This 10 part expository study of Ezra was preached at Flagstaff Christian Fellowship in 2002. Audio and manuscripts are available for each lesson (Lesson 3 excepted, which does not have audio.).
It is easy—far too easy—to settle into a comfortable, routine Christianity. I have been a committed Christian for about 36 years and a pastor for 25 years, and it’s easy for me to drift into a safe, comfortable routine, where my heart is not panting after God like the thirsty deer after the water brook (Ps. 42:1). At such times, I am not, as David put it, thirsting and yearning for God “in a dry and weary land where there is no water” (Ps. 63:1). My heart grows dull and my vision for God is gradually blurred. What I need at such times—what we all need repeatedly—is for God’s Spirit to blow upon us in spiritual renewal.
The books of Ezra and Nehemiah are about God’s renewing His errant people. They are put together as one book in the Hebrew Bible, although the fact that the lists in Ezra 2 and Nehemiah 7 are virtually the same argues that originally they were separate. Ezra is about the return of the exiles from Babylon, the rebuilding of the Temple, and the restoration of God’s people spiritually. Nehemiah is about the rebuilding of the walls of Jerusalem, as well as the spiritual renewal of God’s people.
The Book of Ezra falls into two sections: Chapters 1-6 deal with the initial return of a remnant from Babylon under the leadership of Zerubbabel in 538 B.C., with the aim of restoring the Temple. The project began in 536 B.C., but opposition quickly arose, leading to the abandonment of the project for 16 years. Through the ministries of the prophets Haggai and Zechariah (5:1-2), the construction was renewed, coming to completion in 515 B.C.
Between chapters 6 and 7, there is a 58-year gap during which the events of the Book of Esther took place. At the beginning of chapter 7, in 457 B.C. (81 years after the first return), Ezra the priest led another smaller group to return to the land and bring renewal to the people, who were already drifting into assimilation with the surrounding people.
So the theme of the book is God’s restoring His people to the land according to His gracious promise and restoring His people spiritually to proper worship and godly living. A brief outline is:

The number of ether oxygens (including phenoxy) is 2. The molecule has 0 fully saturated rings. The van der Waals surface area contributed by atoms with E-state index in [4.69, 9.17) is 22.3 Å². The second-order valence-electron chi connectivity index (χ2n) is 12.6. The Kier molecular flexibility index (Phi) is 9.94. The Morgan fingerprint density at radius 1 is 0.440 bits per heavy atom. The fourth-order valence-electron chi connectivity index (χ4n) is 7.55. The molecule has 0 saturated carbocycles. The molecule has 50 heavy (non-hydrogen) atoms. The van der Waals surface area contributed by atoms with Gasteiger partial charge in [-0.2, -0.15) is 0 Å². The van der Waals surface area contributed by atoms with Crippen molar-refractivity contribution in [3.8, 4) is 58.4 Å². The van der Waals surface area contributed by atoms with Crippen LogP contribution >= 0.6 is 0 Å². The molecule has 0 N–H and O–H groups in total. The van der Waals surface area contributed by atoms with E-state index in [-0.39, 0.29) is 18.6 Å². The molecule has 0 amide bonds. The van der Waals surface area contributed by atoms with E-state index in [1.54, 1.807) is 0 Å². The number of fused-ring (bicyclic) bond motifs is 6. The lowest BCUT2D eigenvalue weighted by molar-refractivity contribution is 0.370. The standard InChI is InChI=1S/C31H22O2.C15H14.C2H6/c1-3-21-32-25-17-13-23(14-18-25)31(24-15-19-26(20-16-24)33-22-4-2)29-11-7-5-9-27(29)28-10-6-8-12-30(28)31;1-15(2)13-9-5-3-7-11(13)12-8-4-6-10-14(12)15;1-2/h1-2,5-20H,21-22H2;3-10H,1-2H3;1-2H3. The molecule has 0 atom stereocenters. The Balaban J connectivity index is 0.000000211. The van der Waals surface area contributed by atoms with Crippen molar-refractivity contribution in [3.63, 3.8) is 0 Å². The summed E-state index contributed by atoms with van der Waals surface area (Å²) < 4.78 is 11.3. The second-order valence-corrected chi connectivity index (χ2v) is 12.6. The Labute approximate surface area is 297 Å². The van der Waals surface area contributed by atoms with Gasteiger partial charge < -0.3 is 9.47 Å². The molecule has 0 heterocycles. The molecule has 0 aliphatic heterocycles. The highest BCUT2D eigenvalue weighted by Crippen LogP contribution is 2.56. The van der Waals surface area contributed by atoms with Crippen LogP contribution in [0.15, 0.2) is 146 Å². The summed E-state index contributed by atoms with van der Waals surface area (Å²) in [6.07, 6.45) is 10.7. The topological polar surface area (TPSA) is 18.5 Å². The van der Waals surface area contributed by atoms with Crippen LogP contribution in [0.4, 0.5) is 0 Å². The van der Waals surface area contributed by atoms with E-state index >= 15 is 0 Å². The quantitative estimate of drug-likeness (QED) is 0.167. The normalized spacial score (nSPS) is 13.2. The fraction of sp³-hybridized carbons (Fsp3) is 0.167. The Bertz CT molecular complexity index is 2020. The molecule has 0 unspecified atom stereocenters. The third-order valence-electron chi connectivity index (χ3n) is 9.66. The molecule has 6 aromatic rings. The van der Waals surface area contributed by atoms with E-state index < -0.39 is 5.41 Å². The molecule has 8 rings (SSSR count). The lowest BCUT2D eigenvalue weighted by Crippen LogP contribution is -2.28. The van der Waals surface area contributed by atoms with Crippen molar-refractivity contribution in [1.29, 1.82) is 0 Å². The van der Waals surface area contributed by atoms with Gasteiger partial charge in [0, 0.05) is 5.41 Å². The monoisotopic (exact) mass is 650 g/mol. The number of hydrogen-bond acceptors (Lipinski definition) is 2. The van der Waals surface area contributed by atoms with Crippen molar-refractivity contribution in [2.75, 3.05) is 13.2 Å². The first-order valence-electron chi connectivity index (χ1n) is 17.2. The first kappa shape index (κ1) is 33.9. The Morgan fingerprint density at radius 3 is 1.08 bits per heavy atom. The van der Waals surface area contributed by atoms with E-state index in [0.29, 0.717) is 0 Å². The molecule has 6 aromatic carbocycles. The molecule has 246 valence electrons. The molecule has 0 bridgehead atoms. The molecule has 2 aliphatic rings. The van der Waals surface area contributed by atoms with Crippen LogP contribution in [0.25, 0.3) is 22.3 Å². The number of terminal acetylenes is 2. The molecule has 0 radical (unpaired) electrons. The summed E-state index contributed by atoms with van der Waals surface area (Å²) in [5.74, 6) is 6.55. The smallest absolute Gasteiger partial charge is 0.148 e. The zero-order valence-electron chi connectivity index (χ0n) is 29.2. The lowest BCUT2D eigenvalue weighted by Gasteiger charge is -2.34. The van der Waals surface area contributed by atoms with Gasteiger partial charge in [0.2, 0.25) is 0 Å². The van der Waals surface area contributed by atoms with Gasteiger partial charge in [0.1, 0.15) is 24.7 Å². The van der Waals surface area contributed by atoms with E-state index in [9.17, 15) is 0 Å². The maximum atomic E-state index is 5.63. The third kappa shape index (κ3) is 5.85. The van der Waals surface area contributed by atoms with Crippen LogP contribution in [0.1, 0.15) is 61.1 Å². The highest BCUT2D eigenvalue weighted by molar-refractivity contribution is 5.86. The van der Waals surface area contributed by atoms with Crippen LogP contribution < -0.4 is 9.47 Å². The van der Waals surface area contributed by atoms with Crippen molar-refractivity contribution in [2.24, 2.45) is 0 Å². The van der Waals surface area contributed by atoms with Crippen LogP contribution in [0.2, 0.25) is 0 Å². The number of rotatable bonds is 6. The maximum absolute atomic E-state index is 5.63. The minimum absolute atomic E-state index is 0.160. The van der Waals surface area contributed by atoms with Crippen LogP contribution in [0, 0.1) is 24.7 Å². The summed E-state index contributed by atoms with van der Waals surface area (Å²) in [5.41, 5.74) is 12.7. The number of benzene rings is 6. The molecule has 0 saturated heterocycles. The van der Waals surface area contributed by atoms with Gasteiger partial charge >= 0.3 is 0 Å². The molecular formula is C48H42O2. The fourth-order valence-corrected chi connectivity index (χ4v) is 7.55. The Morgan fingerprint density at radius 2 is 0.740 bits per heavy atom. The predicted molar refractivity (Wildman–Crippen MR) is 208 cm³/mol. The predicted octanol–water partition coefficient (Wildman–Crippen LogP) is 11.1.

1. Restoration of the Temple (1-6); return under Zerubbabel (538-515 B.C.)
A. The decree of Cyrus (1)
B. The census of the people (2)
C. The commencement of the project (3)
D. The opposition to the project (4)
E. The construction renewed amid opposition (5:1-6:12)
F. The construction completed (6:13-22)
(58 year gap—the Book of Esther)
2. Reformation of the People (7-10); return under Ezra (457 B.C.)
A. The leadership of the reformation commissioned (7)
B. The leader and his people return (8)
C. The reformation commenced (9-10)
(1) The condition of the people revealed (9:1-4)
(2) The confession of Ezra in prayer (9:5-15)
(3) The covenant (10:1-8) and cleansing (10:9-44) of the people
With that as a brief introduction, I want to focus the rest of our time on chapter 1. The lesson there is:
Spiritual renewal requires God’s great power working according to His gracious promises for His glorious purpose.
As you know from the history of Israel, for four centuries the Lord warned His disobedient people, calling them back to Himself through His prophets. Finally, they had persisted in their idolatry for too long, and God fulfilled His warning by scattering them among the nations (Deut. 28:64). As God prophesied through Moses almost 1,000 years before, “And among those nations you shall find no rest, and there shall be no resting place for the sole of your foot; but there the Lord will give you a trembling heart, failing of eyes, and despair of soul. So your life shall hang in doubt before you; and you shall be in dread night and day, and shall have no assurance of your life” (Deut. 28:65-66).